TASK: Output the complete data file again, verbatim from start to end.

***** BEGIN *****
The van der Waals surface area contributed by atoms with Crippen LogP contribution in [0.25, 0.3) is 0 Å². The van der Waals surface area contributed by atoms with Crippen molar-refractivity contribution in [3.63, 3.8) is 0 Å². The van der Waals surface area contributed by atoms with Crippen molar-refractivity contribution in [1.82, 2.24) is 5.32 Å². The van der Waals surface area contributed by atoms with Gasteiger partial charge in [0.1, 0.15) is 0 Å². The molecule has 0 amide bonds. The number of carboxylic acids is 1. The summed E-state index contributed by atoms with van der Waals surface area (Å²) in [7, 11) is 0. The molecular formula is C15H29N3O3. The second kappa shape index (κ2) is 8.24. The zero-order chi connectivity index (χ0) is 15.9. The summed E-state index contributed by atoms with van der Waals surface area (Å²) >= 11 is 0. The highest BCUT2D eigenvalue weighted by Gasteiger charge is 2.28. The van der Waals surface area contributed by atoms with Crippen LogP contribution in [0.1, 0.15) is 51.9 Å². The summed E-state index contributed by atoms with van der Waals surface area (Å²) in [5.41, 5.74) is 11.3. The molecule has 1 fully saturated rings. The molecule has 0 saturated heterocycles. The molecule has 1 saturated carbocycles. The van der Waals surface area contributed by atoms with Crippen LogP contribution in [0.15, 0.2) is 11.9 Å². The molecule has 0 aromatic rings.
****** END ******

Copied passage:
The van der Waals surface area contributed by atoms with Crippen LogP contribution in [0.25, 0.3) is 0 Å². The van der Waals surface area contributed by atoms with Crippen molar-refractivity contribution in [3.63, 3.8) is 0 Å². The van der Waals surface area contributed by atoms with Crippen molar-refractivity contribution in [1.82, 2.24) is 5.32 Å². The van der Waals surface area contributed by atoms with Gasteiger partial charge in [0.1, 0.15) is 0 Å². The molecule has 0 amide bonds. The number of carboxylic acids is 1. The summed E-state index contributed by atoms with van der Waals surface area (Å²) in [7, 11) is 0. The molecular formula is C15H29N3O3. The second kappa shape index (κ2) is 8.24. The zero-order chi connectivity index (χ0) is 15.9. The summed E-state index contributed by atoms with van der Waals surface area (Å²) >= 11 is 0. The highest BCUT2D eigenvalue weighted by Gasteiger charge is 2.28. The van der Waals surface area contributed by atoms with Crippen LogP contribution in [0.1, 0.15) is 51.9 Å². The summed E-state index contributed by atoms with van der Waals surface area (Å²) in [5.41, 5.74) is 11.3. The molecule has 1 fully saturated rings. The molecule has 0 saturated heterocycles. The molecule has 1 saturated carbocycles. The van der Waals surface area contributed by atoms with Crippen LogP contribution in [0.15, 0.2) is 11.9 Å². The molecule has 0 aromatic rings.